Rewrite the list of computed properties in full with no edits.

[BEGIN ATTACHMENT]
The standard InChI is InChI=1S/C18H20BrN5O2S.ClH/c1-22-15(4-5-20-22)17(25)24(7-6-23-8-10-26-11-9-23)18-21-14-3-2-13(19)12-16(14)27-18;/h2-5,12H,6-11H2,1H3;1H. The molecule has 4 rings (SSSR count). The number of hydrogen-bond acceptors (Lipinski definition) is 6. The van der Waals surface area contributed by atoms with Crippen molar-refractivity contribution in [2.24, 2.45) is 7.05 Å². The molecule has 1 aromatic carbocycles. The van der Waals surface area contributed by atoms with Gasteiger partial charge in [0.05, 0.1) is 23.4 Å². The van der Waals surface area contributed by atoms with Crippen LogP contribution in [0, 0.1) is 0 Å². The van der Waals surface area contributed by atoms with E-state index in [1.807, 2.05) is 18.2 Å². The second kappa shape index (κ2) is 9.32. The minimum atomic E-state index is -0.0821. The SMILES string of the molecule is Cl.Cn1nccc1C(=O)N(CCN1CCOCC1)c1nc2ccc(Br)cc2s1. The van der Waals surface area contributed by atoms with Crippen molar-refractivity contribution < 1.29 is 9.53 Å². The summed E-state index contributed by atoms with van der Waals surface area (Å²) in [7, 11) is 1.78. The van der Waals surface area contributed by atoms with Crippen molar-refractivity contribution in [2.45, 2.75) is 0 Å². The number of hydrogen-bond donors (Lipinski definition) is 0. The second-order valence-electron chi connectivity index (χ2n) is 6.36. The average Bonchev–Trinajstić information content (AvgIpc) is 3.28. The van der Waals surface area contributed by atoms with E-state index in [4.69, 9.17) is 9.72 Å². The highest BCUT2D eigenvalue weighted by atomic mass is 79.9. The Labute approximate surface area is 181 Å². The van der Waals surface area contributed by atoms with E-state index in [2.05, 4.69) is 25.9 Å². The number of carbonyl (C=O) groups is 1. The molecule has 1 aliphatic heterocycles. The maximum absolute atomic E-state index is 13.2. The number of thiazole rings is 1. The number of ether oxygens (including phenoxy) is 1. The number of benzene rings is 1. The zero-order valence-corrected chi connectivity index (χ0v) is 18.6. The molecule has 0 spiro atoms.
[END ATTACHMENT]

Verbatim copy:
The standard InChI is InChI=1S/C18H20BrN5O2S.ClH/c1-22-15(4-5-20-22)17(25)24(7-6-23-8-10-26-11-9-23)18-21-14-3-2-13(19)12-16(14)27-18;/h2-5,12H,6-11H2,1H3;1H. The molecule has 4 rings (SSSR count). The number of hydrogen-bond acceptors (Lipinski definition) is 6. The van der Waals surface area contributed by atoms with Crippen molar-refractivity contribution in [2.24, 2.45) is 7.05 Å². The molecule has 1 aromatic carbocycles. The van der Waals surface area contributed by atoms with Gasteiger partial charge in [0.05, 0.1) is 23.4 Å². The van der Waals surface area contributed by atoms with Crippen LogP contribution in [0, 0.1) is 0 Å². The van der Waals surface area contributed by atoms with E-state index in [1.807, 2.05) is 18.2 Å². The second kappa shape index (κ2) is 9.32. The minimum atomic E-state index is -0.0821. The SMILES string of the molecule is Cl.Cn1nccc1C(=O)N(CCN1CCOCC1)c1nc2ccc(Br)cc2s1. The van der Waals surface area contributed by atoms with Crippen molar-refractivity contribution < 1.29 is 9.53 Å². The summed E-state index contributed by atoms with van der Waals surface area (Å²) in [7, 11) is 1.78. The van der Waals surface area contributed by atoms with Crippen molar-refractivity contribution in [2.45, 2.75) is 0 Å². The number of hydrogen-bond donors (Lipinski definition) is 0. The second-order valence-electron chi connectivity index (χ2n) is 6.36. The average Bonchev–Trinajstić information content (AvgIpc) is 3.28. The van der Waals surface area contributed by atoms with E-state index in [4.69, 9.17) is 9.72 Å². The highest BCUT2D eigenvalue weighted by atomic mass is 79.9. The Labute approximate surface area is 181 Å². The van der Waals surface area contributed by atoms with E-state index in [2.05, 4.69) is 25.9 Å². The number of carbonyl (C=O) groups is 1. The molecule has 1 aliphatic heterocycles. The maximum absolute atomic E-state index is 13.2. The number of thiazole rings is 1. The number of ether oxygens (including phenoxy) is 1. The number of benzene rings is 1. The zero-order valence-corrected chi connectivity index (χ0v) is 18.6. The molecule has 0 spiro atoms.